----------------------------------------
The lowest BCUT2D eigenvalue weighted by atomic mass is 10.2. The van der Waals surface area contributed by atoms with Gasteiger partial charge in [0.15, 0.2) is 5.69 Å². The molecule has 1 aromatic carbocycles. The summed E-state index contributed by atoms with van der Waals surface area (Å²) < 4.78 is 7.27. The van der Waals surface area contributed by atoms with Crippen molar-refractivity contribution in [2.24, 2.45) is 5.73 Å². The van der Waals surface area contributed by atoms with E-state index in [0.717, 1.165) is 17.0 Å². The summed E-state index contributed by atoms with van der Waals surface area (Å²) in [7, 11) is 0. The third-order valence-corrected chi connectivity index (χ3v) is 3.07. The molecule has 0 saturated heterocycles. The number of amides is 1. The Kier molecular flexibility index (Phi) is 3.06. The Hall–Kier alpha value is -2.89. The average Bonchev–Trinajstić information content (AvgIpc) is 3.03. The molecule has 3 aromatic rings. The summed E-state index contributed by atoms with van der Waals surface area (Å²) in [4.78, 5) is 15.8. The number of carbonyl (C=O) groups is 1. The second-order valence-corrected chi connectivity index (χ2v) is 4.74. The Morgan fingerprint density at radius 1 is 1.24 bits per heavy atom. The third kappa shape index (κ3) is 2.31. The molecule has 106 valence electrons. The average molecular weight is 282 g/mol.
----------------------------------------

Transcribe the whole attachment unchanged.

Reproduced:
The lowest BCUT2D eigenvalue weighted by atomic mass is 10.2. The van der Waals surface area contributed by atoms with Gasteiger partial charge in [0.15, 0.2) is 5.69 Å². The molecule has 1 aromatic carbocycles. The summed E-state index contributed by atoms with van der Waals surface area (Å²) < 4.78 is 7.27. The van der Waals surface area contributed by atoms with Crippen molar-refractivity contribution in [2.24, 2.45) is 5.73 Å². The van der Waals surface area contributed by atoms with E-state index in [0.717, 1.165) is 17.0 Å². The summed E-state index contributed by atoms with van der Waals surface area (Å²) in [7, 11) is 0. The third-order valence-corrected chi connectivity index (χ3v) is 3.07. The molecule has 0 saturated heterocycles. The number of amides is 1. The Kier molecular flexibility index (Phi) is 3.06. The Hall–Kier alpha value is -2.89. The average Bonchev–Trinajstić information content (AvgIpc) is 3.03. The molecule has 3 aromatic rings. The summed E-state index contributed by atoms with van der Waals surface area (Å²) in [4.78, 5) is 15.8. The number of carbonyl (C=O) groups is 1. The second-order valence-corrected chi connectivity index (χ2v) is 4.74. The Morgan fingerprint density at radius 1 is 1.24 bits per heavy atom. The third kappa shape index (κ3) is 2.31. The molecule has 106 valence electrons. The average molecular weight is 282 g/mol.